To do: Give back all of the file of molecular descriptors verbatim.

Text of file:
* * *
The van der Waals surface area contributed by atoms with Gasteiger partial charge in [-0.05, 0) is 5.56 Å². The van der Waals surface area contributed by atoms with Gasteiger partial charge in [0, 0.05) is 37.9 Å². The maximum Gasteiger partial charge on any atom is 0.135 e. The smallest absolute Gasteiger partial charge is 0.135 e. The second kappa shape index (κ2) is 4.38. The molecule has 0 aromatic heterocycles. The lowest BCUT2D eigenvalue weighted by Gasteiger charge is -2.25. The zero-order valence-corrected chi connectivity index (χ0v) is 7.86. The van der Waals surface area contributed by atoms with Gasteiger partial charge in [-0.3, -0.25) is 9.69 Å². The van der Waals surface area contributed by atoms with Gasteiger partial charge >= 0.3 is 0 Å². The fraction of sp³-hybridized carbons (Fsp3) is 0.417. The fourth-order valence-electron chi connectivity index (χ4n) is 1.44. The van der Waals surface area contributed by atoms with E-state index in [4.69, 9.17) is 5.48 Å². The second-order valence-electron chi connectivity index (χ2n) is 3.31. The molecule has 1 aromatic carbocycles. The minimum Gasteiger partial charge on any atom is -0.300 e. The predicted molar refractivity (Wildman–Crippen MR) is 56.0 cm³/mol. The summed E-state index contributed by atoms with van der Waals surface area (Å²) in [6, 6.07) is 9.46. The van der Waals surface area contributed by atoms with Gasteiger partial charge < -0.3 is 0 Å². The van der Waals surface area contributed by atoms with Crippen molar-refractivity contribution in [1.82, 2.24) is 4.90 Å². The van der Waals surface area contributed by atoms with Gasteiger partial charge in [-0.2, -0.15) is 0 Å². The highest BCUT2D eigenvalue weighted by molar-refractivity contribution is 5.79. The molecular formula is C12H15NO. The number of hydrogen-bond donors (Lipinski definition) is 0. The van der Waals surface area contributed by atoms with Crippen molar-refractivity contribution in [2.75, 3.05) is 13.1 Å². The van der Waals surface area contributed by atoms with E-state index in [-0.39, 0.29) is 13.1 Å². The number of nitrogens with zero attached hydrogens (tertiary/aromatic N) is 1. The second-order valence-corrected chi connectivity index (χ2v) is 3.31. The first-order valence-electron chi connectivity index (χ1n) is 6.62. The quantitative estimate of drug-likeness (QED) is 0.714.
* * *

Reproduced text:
The van der Waals surface area contributed by atoms with Gasteiger partial charge in [-0.05, 0) is 5.56 Å². The van der Waals surface area contributed by atoms with Gasteiger partial charge in [0, 0.05) is 37.9 Å². The maximum Gasteiger partial charge on any atom is 0.135 e. The smallest absolute Gasteiger partial charge is 0.135 e. The second kappa shape index (κ2) is 4.38. The molecule has 0 aromatic heterocycles. The lowest BCUT2D eigenvalue weighted by Gasteiger charge is -2.25. The zero-order valence-corrected chi connectivity index (χ0v) is 7.86. The van der Waals surface area contributed by atoms with Gasteiger partial charge in [-0.3, -0.25) is 9.69 Å². The van der Waals surface area contributed by atoms with Gasteiger partial charge >= 0.3 is 0 Å². The fraction of sp³-hybridized carbons (Fsp3) is 0.417. The fourth-order valence-electron chi connectivity index (χ4n) is 1.44. The van der Waals surface area contributed by atoms with E-state index in [4.69, 9.17) is 5.48 Å². The second-order valence-electron chi connectivity index (χ2n) is 3.31. The molecule has 1 aromatic carbocycles. The minimum Gasteiger partial charge on any atom is -0.300 e. The predicted molar refractivity (Wildman–Crippen MR) is 56.0 cm³/mol. The summed E-state index contributed by atoms with van der Waals surface area (Å²) in [6, 6.07) is 9.46. The van der Waals surface area contributed by atoms with Gasteiger partial charge < -0.3 is 0 Å². The van der Waals surface area contributed by atoms with Crippen molar-refractivity contribution in [1.82, 2.24) is 4.90 Å². The van der Waals surface area contributed by atoms with Gasteiger partial charge in [-0.2, -0.15) is 0 Å². The highest BCUT2D eigenvalue weighted by molar-refractivity contribution is 5.79. The molecular formula is C12H15NO. The number of hydrogen-bond donors (Lipinski definition) is 0. The van der Waals surface area contributed by atoms with Crippen molar-refractivity contribution in [2.75, 3.05) is 13.1 Å². The van der Waals surface area contributed by atoms with E-state index in [-0.39, 0.29) is 13.1 Å². The number of nitrogens with zero attached hydrogens (tertiary/aromatic N) is 1. The second-order valence-corrected chi connectivity index (χ2v) is 3.31. The first-order valence-electron chi connectivity index (χ1n) is 6.62. The quantitative estimate of drug-likeness (QED) is 0.714.